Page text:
Standard Bank yesterday celebrated the first anniversary of its Business Incubator. Located in Rosebank, the incubator offers a free co-working space, providing entrepreneurs with mentoring, coaching, and access to training in enterprise development and content delivery for corporates.
“We embrace the entrepreneurial and start up community and recognise the uniqueness of African entrepreneurs who continuously surpass all expectations. We recognise the critical role entrepreneurs play in shifting the economic dial of the continent as well as their ability to address many of the challenges we face through innovative technologies, practices and processes,” says Jayshree Naidoo, head of Standard Bank’s Incubator.
In the past year, the incubator has achieved numerous milestones, including: 150 alumni with a record of great success stories and traction. Graduates from the programme who have gone on to experience business growth in multiples, with some receiving global recognition, and partnerships and collaborations with international blue chip companies.
Greenpeace ranks Pick n Pay, Massmart, Spar, Woolworths and Shoprite on commitments to a 100% renewable energy vision
A report by Greenpeace Africa, ‘Shopping Clean – Retailers and Renewable Energy’ outlines how retail companies in South Africa have made a start in the transition to 100% renewable energy.
The report details the current status of renewable energy investments and commitments from each of the top five retailers in South Africa – Pick n Pay, Massmart, Spar, Woolworths and Shoprite.
The retailers are ranked against one another on four key criteria – energy transparency, commitment to renewable energy, greenhouse gas mitigation and lobbying for clean renewable energy.
In the report, Woolworths ranks highest with an overall score of four out of ten. Woolworths and Pick n Pay currently have solar PV installations that contribute a small percentage of renewable energy to their overall operations. Massmart and Woolworths have both identified pilot solar PV projects for distribution centres and stores respectively that will be rolled out in 2016. Shoprite received the lowest ranking because of its lack of transparency with regard to the company’s energy information.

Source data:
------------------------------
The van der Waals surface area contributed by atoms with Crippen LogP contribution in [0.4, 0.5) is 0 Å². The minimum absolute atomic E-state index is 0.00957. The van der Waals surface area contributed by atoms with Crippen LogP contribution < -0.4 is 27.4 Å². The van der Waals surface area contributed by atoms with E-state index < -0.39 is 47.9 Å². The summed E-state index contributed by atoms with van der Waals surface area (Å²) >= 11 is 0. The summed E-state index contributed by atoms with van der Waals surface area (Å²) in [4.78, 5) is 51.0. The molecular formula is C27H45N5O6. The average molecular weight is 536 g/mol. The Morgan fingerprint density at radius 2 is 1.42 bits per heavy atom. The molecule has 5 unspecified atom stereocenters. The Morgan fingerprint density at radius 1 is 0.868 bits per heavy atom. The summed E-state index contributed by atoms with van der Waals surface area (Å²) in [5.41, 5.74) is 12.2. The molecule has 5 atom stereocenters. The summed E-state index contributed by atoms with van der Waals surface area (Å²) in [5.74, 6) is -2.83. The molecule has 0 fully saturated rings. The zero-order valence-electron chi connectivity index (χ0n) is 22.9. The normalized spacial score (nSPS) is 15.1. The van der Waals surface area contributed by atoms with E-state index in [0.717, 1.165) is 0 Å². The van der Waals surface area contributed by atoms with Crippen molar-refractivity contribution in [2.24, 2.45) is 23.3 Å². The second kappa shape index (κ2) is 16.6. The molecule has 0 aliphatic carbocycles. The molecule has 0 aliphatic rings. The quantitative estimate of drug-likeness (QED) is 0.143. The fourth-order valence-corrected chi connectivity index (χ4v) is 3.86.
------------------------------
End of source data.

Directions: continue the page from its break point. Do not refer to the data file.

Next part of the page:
“Ranking the five retailers against one another makes it clear that none of them are doing particularly well when it comes to a commitment to a 100% renewable energy vision. Also, none of the retailers are engaged in active lobbying for the barriers to renewable energy to be removed, which is an essential step if a 100% vision is to be achieved, and this has heavily impacted on their scores,” stated Penny-Jane Cooke, Climate and Energy Campaigner for Greenpeace Africa.
Cape Town again named favourite city in the world
The Telegraph’s annual travel survey, based on 75 000 responses from British and European travellers, has named Cape Town its readers’ favourite city in the world for the fourth consecutive year, pipping Venice, Italy and Vancouver to the top spot.
The survey by the British newspaper is recognised as the most comprehensive and reliable travel review by British tourists.
South Africa also came in third as the survey’s favourite country destination, following New Zealand and the Maldives.
The survey highlighted that it was easy to understand why so many travellers, in particular young tourists, picked Cape Town as their favourite city. “The brooding Table Mountain is too recognisable; the beach resorts of Camps Bay too enticing; the history which swirls around the metropolis… too absorbing,” the paper reported.
The recognition would help to create more job opportunities for locals, said Cape Town Tourism chief executive Enver Duminy, and pave the way for even more innovation, entrepreneurship and job creation within the tourism sector. “(It) also accurately reflects the variety of experiences Cape Town has to offer visitors, from unparalleled natural beauty, to delicious, intimate culinary adventures in our many restaurants.” The accolade was a triumph for the city and the country as a whole, said Garreth Bloor, the Cape Town mayoral committee member for tourism. The survey was credible because it was “done independently and is based on the readers’ choice”, he added (Southafrica.info)